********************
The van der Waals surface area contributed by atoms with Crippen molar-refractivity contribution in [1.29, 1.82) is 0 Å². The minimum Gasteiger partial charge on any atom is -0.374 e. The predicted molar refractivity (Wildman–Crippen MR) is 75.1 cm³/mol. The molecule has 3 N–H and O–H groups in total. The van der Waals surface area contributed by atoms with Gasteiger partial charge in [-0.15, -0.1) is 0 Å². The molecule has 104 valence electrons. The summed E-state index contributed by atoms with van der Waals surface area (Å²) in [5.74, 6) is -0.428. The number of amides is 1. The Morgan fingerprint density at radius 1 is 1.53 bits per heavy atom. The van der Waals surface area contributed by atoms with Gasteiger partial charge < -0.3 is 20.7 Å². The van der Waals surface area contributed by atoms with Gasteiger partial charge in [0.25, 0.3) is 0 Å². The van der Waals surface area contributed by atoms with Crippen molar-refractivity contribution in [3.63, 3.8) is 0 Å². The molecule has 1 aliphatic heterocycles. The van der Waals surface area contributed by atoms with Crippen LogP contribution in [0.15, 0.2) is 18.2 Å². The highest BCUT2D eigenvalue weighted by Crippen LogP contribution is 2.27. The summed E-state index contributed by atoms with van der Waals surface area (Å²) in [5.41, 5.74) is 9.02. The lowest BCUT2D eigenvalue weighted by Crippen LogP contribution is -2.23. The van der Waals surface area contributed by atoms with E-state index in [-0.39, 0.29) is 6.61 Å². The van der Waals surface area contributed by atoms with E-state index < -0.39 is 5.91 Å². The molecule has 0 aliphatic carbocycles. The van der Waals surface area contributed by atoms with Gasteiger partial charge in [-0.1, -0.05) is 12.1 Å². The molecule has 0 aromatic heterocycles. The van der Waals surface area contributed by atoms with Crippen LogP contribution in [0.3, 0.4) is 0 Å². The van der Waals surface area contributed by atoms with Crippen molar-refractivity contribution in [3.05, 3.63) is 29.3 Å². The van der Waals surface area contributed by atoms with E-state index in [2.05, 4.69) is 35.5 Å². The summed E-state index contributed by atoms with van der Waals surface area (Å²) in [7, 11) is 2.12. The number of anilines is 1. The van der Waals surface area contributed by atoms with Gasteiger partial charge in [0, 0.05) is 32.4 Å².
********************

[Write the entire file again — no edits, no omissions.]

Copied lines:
The van der Waals surface area contributed by atoms with Crippen molar-refractivity contribution in [1.29, 1.82) is 0 Å². The minimum Gasteiger partial charge on any atom is -0.374 e. The predicted molar refractivity (Wildman–Crippen MR) is 75.1 cm³/mol. The molecule has 3 N–H and O–H groups in total. The van der Waals surface area contributed by atoms with Gasteiger partial charge in [-0.15, -0.1) is 0 Å². The molecule has 104 valence electrons. The summed E-state index contributed by atoms with van der Waals surface area (Å²) in [5.74, 6) is -0.428. The number of amides is 1. The Morgan fingerprint density at radius 1 is 1.53 bits per heavy atom. The van der Waals surface area contributed by atoms with Gasteiger partial charge < -0.3 is 20.7 Å². The van der Waals surface area contributed by atoms with Gasteiger partial charge in [0.25, 0.3) is 0 Å². The van der Waals surface area contributed by atoms with Crippen molar-refractivity contribution in [3.63, 3.8) is 0 Å². The molecule has 1 aliphatic heterocycles. The van der Waals surface area contributed by atoms with Crippen LogP contribution in [0.15, 0.2) is 18.2 Å². The highest BCUT2D eigenvalue weighted by Crippen LogP contribution is 2.27. The summed E-state index contributed by atoms with van der Waals surface area (Å²) in [5.41, 5.74) is 9.02. The lowest BCUT2D eigenvalue weighted by Crippen LogP contribution is -2.23. The van der Waals surface area contributed by atoms with E-state index in [-0.39, 0.29) is 6.61 Å². The van der Waals surface area contributed by atoms with E-state index < -0.39 is 5.91 Å². The molecule has 0 aliphatic carbocycles. The van der Waals surface area contributed by atoms with Gasteiger partial charge in [-0.1, -0.05) is 12.1 Å². The molecule has 0 aromatic heterocycles. The van der Waals surface area contributed by atoms with Crippen LogP contribution in [0.3, 0.4) is 0 Å². The van der Waals surface area contributed by atoms with Crippen molar-refractivity contribution in [3.05, 3.63) is 29.3 Å². The van der Waals surface area contributed by atoms with E-state index in [2.05, 4.69) is 35.5 Å². The summed E-state index contributed by atoms with van der Waals surface area (Å²) in [7, 11) is 2.12. The number of anilines is 1. The van der Waals surface area contributed by atoms with Gasteiger partial charge in [0, 0.05) is 32.4 Å².